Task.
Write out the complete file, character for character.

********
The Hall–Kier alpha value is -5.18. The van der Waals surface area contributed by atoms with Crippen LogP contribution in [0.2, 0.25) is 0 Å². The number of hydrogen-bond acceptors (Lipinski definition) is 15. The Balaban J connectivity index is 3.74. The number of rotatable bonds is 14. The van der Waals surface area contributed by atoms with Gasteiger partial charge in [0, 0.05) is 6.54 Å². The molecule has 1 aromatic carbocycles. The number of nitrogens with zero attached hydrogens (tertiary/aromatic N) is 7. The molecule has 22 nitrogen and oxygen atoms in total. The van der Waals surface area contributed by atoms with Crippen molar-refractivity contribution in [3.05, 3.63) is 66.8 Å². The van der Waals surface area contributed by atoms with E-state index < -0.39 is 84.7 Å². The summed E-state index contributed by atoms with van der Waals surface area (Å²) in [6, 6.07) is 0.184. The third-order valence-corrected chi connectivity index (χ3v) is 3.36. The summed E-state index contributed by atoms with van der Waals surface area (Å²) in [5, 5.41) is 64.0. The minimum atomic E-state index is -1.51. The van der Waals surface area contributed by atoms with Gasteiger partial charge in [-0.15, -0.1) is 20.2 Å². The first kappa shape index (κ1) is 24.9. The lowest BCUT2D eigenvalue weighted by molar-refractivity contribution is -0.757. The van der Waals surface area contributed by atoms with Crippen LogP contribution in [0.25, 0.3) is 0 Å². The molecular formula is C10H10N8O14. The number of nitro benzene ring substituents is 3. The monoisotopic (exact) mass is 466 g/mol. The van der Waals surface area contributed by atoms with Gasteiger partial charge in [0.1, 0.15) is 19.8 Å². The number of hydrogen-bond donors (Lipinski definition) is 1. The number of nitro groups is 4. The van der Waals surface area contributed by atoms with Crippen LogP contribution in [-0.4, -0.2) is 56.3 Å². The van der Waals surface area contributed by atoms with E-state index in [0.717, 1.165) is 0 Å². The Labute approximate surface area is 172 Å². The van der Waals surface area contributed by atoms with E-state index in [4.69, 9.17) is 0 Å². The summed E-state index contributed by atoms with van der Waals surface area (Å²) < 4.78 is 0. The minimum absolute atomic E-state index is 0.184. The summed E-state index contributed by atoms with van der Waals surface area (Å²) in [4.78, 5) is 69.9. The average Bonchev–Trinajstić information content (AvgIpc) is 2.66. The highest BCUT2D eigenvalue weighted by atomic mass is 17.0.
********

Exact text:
The Hall–Kier alpha value is -5.18. The van der Waals surface area contributed by atoms with Crippen LogP contribution in [0.2, 0.25) is 0 Å². The number of hydrogen-bond acceptors (Lipinski definition) is 15. The Balaban J connectivity index is 3.74. The number of rotatable bonds is 14. The van der Waals surface area contributed by atoms with Gasteiger partial charge in [0, 0.05) is 6.54 Å². The molecule has 1 aromatic carbocycles. The number of nitrogens with zero attached hydrogens (tertiary/aromatic N) is 7. The molecule has 22 nitrogen and oxygen atoms in total. The van der Waals surface area contributed by atoms with Crippen molar-refractivity contribution in [3.05, 3.63) is 66.8 Å². The van der Waals surface area contributed by atoms with E-state index < -0.39 is 84.7 Å². The summed E-state index contributed by atoms with van der Waals surface area (Å²) in [6, 6.07) is 0.184. The third-order valence-corrected chi connectivity index (χ3v) is 3.36. The summed E-state index contributed by atoms with van der Waals surface area (Å²) in [5, 5.41) is 64.0. The minimum atomic E-state index is -1.51. The van der Waals surface area contributed by atoms with Gasteiger partial charge in [-0.15, -0.1) is 20.2 Å². The first kappa shape index (κ1) is 24.9. The lowest BCUT2D eigenvalue weighted by molar-refractivity contribution is -0.757. The van der Waals surface area contributed by atoms with Crippen LogP contribution in [0.25, 0.3) is 0 Å². The molecular formula is C10H10N8O14. The number of nitro benzene ring substituents is 3. The monoisotopic (exact) mass is 466 g/mol. The van der Waals surface area contributed by atoms with Gasteiger partial charge in [0.1, 0.15) is 19.8 Å². The number of hydrogen-bond donors (Lipinski definition) is 1. The number of nitro groups is 4. The van der Waals surface area contributed by atoms with Crippen LogP contribution in [-0.4, -0.2) is 56.3 Å². The van der Waals surface area contributed by atoms with E-state index in [0.717, 1.165) is 0 Å². The Labute approximate surface area is 172 Å². The van der Waals surface area contributed by atoms with E-state index in [4.69, 9.17) is 0 Å². The summed E-state index contributed by atoms with van der Waals surface area (Å²) < 4.78 is 0. The minimum absolute atomic E-state index is 0.184. The summed E-state index contributed by atoms with van der Waals surface area (Å²) in [4.78, 5) is 69.9. The average Bonchev–Trinajstić information content (AvgIpc) is 2.66. The highest BCUT2D eigenvalue weighted by atomic mass is 17.0.